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Purple Rain (1984)

NOTE: This commentary track is only on the August 2004 "20th Anniversary Edition" DVD release. The earlier DVD release did not have a commentary.

Commentaries on this disc:

Commentary 1: Director Albert Magnoli, producer Robert Cavallo, and director of photography Donald Thorin Rating:9.5/10 (2 votes) [graph]Login to vote or review
Reviewed by frankasu03 on May 27th, 2016:Find all reviews by frankasu03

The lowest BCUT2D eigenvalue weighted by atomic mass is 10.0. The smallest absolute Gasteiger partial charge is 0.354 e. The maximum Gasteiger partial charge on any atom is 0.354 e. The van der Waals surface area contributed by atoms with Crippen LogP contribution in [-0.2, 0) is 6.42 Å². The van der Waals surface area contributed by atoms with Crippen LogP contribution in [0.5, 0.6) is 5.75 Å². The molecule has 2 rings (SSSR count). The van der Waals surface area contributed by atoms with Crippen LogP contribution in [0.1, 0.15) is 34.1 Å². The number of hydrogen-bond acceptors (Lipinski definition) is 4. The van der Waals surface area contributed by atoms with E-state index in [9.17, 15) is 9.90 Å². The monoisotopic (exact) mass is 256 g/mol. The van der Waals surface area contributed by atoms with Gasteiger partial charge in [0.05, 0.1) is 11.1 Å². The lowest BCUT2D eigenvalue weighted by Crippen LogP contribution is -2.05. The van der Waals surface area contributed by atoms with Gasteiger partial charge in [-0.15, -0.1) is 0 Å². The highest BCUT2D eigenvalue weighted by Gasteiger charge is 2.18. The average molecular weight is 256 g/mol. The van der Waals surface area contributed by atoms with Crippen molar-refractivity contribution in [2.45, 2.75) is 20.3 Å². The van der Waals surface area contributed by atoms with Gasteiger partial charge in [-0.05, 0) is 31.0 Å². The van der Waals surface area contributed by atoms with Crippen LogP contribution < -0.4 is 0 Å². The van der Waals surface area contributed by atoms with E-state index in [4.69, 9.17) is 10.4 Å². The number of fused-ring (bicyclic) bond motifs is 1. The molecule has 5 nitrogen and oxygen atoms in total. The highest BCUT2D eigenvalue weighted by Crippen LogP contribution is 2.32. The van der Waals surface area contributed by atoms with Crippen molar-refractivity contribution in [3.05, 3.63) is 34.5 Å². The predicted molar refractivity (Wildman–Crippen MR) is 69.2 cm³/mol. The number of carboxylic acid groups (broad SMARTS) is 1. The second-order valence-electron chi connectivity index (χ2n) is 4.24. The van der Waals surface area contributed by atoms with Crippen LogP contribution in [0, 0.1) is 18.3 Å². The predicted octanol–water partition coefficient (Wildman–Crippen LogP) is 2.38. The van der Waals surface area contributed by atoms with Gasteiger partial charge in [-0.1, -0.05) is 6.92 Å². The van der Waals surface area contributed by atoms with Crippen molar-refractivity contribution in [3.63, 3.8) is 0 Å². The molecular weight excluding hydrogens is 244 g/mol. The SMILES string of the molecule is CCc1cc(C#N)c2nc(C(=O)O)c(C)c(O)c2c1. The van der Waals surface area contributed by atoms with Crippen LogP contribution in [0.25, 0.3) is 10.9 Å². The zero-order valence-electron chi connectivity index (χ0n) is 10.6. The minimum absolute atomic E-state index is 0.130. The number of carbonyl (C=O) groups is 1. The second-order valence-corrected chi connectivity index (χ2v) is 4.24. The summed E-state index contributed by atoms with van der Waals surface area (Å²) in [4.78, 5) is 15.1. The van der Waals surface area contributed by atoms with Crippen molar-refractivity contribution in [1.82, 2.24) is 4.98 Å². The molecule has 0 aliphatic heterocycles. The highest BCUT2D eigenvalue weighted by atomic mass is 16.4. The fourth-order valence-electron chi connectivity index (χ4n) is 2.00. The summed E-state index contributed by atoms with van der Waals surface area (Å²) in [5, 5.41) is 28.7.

Just a month removed from the untimely passing of the virtuoso known as "Prince," one would hope that the commentary devoted to his lasting film would be worthy of his artistic brilliance. I'm happy to report that this group does provide a very technical, and informative track that encapsulates the precision, discipline, and drive of the late artist. Albert Magnoli takes the point here, and as acting editor, is able to divulge all manner of production info behind "Purple Rain." Prince, as well as the producers, were quite taken with his student film, "Jazz," and expressed a desire to work with Al on his first commercial feature. Fresh out of film school, Magnoli called upon many "film school" shots to give 'Rain' a visual dynamism equal to the on-stage performance of "Prince." That the crew, aided by the cinematographer Don Thorin, was able to film those signature "live" musical pieces in 10 days is just astounding. Magnoli had seen Thorins' work in "Thief," and searched for a similar look in this feature. Through military-like precision, Prince and the Revolution were able to sync perfectly with "live-playback" sound for all of the musical set-pieces. The fanatic attention to detail is exemplified in Prince's outrage at Morris Day for forgetting his comb during an early musical number. Everything a Prince, or music fan, has wanted to know about "Rain" is discussed at length, From the number of takes required to film the showstopper "Purple Rain," to the specific editing style Magnoli used to marry the images to the smash-hit "When Doves Cry" (a single that "Warner Bros" amazingly had little faith in as a record). In light of Prince's recent passing, the most moving information comes from the fact that "Purple Rain" could have been an even darker piece of autobiographical fiction. Prince apparently wanted the original ending, which called upon the Clarence Williams character to successfully commit a murder suicide, instead of the more pleasing reconciliation that was ultimately filmed. As a showcase for the many facets of Prince, "Rain" is the ultimate piece of cinematic evidence. Thankfully, Magnoli and the gang help enrich that experience with a commentary that entertains, and helps point out the difference between the shores of Lake Minnetonka, and a reservoir in California. 9/10 RIP Prince